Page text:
I found myself in this sleepy town along the Missouri River over a late summer weekend.
Fort Benton was first visited by the famed explorers Meriwether Lewis and William Clark on their 8,000-mile expedition between the years 1804 and 1806. With their Corps of Discovery, the duo not only found a way across the mostly undiscovered continent but asserted American sovereignty in the aftermath of the Louisiana Purchase.
The westward expansion that Lewis and Clark ignited would put Fort Benton on the map. The trappers, traders and pioneers who followed over the ensuing decades made it the birthplace of Montana.
Never a real fort, at least not in the way most people think of forts, this was a fur trading post that quickly became the last port before the 900-foot-wide great falls that serve as the namesake of present-day Great Falls made the Missouri unnavigable.
Back then, the river was the equivalent of today’s interstate highway. The goods and supplies transported from St. Louis were offloaded and then sent farther west across Montana and Idaho to Walla Walla, Washington, on a wagon road that was built just before the Civil War.
To call Fort Benton sleepy is an understatement, though in its heyday the main drag fronting the river — the aptly named Front Street — would have been bustling with all sorts of activities. A series of signs along the riverwalk take visitors back to when things in town were considerably rowdier.
Those days are long gone as the carpet is literally and figuratively rolled up after 5 o’clock.
Those who do stay the night almost certainly book a room at the National Register of Historic Places-listed Grand Union Hotel, which for many is a destination in its own right.
Built as the railroads were about to make Fort Benton irrelevant, the Italianate-style hotel — one of my favorite period hotels anywhere in the American West — was basically built in the wrong place at the wrong time. After years of dereliction, it was thoughtfully restored at the turn of this century. The 26 rooms reflect the era of its construction while also offering the comforts and amenities one expects today.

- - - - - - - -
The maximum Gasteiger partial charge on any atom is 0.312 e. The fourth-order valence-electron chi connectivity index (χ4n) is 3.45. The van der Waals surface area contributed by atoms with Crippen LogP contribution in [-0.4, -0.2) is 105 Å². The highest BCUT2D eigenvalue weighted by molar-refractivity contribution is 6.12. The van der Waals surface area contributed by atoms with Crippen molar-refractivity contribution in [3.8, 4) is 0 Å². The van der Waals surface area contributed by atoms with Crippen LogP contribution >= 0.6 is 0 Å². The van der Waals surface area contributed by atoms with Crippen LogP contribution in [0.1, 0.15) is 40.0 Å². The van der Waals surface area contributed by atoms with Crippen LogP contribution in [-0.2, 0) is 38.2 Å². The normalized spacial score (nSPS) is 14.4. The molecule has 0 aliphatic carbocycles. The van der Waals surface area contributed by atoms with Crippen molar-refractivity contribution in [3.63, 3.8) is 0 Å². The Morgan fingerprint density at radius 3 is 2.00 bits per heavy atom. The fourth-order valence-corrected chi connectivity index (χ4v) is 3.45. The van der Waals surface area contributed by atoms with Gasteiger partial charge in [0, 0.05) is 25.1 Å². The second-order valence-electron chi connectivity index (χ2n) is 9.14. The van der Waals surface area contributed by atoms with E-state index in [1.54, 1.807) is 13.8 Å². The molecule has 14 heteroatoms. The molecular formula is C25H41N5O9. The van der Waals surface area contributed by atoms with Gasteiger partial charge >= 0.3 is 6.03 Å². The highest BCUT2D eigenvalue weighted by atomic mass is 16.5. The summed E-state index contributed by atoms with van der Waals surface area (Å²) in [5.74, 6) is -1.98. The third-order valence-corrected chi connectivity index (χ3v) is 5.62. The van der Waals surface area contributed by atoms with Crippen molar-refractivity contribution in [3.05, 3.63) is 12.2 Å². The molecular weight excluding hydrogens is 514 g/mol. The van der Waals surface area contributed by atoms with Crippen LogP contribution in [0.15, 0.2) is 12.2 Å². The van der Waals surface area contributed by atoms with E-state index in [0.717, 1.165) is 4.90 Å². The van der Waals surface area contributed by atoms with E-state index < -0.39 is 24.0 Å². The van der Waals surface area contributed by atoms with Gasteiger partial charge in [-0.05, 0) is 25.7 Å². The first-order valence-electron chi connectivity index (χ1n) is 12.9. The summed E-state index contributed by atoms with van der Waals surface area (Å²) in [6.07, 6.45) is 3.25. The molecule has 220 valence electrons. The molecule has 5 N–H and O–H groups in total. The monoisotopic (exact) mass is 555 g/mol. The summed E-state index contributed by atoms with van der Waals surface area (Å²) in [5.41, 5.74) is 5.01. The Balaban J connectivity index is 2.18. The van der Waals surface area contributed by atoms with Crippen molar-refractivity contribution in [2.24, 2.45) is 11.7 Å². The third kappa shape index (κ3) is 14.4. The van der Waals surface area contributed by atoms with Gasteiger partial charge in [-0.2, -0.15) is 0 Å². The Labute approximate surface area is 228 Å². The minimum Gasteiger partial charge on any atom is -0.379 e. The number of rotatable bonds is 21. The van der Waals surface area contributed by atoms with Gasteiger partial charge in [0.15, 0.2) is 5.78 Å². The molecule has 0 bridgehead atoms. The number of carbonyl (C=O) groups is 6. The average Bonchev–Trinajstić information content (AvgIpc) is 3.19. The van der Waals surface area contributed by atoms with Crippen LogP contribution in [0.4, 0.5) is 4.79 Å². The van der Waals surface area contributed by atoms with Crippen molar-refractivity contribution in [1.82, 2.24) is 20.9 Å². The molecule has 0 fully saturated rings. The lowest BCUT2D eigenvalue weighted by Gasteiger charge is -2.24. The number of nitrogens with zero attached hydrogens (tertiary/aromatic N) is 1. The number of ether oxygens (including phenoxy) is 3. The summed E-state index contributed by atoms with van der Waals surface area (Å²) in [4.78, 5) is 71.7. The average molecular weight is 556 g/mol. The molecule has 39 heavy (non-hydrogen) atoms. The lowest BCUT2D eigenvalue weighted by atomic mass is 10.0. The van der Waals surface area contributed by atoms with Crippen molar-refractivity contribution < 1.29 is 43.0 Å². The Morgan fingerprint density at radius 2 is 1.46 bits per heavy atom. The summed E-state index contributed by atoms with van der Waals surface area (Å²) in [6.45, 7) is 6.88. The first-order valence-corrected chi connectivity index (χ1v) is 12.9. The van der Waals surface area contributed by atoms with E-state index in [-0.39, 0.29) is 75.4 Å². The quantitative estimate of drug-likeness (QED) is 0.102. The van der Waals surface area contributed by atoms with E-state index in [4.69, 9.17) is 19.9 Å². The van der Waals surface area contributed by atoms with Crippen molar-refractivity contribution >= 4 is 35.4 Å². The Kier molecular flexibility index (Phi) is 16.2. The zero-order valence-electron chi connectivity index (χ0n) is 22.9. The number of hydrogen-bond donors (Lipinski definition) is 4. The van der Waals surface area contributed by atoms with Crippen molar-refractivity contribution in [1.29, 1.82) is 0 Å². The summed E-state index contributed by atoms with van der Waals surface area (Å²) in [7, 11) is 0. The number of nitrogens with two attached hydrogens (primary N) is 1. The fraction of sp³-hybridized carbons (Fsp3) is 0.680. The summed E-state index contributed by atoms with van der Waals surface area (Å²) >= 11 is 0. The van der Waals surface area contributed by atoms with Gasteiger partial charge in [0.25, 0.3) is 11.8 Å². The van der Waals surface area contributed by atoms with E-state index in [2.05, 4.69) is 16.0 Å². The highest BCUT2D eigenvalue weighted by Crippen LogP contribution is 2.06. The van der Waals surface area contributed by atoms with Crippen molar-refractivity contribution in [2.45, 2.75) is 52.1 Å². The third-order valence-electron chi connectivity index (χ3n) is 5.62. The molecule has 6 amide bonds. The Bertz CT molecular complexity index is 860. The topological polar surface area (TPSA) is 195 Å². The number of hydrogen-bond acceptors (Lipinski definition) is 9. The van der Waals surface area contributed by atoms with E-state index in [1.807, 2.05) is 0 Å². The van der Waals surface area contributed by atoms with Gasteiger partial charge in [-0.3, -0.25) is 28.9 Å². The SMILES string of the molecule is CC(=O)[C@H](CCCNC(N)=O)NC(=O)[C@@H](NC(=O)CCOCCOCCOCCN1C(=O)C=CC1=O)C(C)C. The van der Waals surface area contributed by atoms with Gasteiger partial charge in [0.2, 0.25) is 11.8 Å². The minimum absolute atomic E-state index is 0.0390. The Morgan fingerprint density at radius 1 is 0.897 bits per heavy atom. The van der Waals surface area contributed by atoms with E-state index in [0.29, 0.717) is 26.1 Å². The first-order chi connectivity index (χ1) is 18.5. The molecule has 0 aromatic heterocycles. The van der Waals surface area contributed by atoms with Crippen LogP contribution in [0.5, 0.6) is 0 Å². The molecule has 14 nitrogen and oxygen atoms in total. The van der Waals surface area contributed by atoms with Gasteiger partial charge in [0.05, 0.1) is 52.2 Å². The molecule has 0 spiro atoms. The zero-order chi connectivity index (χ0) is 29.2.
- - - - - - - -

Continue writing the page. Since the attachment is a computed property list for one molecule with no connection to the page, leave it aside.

A short walk away is St. Paul’s Episcopal Church.
In continuous use since 1881, the simple but elegant brick Gothic revival church is typical of the Protestant churches that sprung up as mining camps and frontier settlements became towns or cities and one-time missions evolved into permanent congregations. I’m informed by a brochure that St. Paul’s is the oldest Episcopal church in Montana.
Other sights include the stately Chouteau County Courthouse and the museums that make up the Fort Benton Museums and Heritage Complex. Sadly, the museums are only open from Memorial Day through the end of September (as in next weekend).
If you go
The Grand Union Hotel has regular offers centered around its fine dining restaurant, the Union Grille. This includes a fall wine tasting event over the weekend of Oct. 6 that features a six-course paired dinner.
Great Falls is also home to the closest airport with flights on Alaska, Delta and United or their regional partners. For those driving, Fort Benton is six hours from Spokane, five hours from the Canadian city of Calgary and eight hours from Salt Lake City.
Dennis Lennox writes a travel column for The Christian Post.
Dennis Lennox writes about travel, politics and religious affairs. He has been published in the Financial Times, Independent, The Detroit News, Toronto Sun and other publications. Follow @dennislennox on Twitter.
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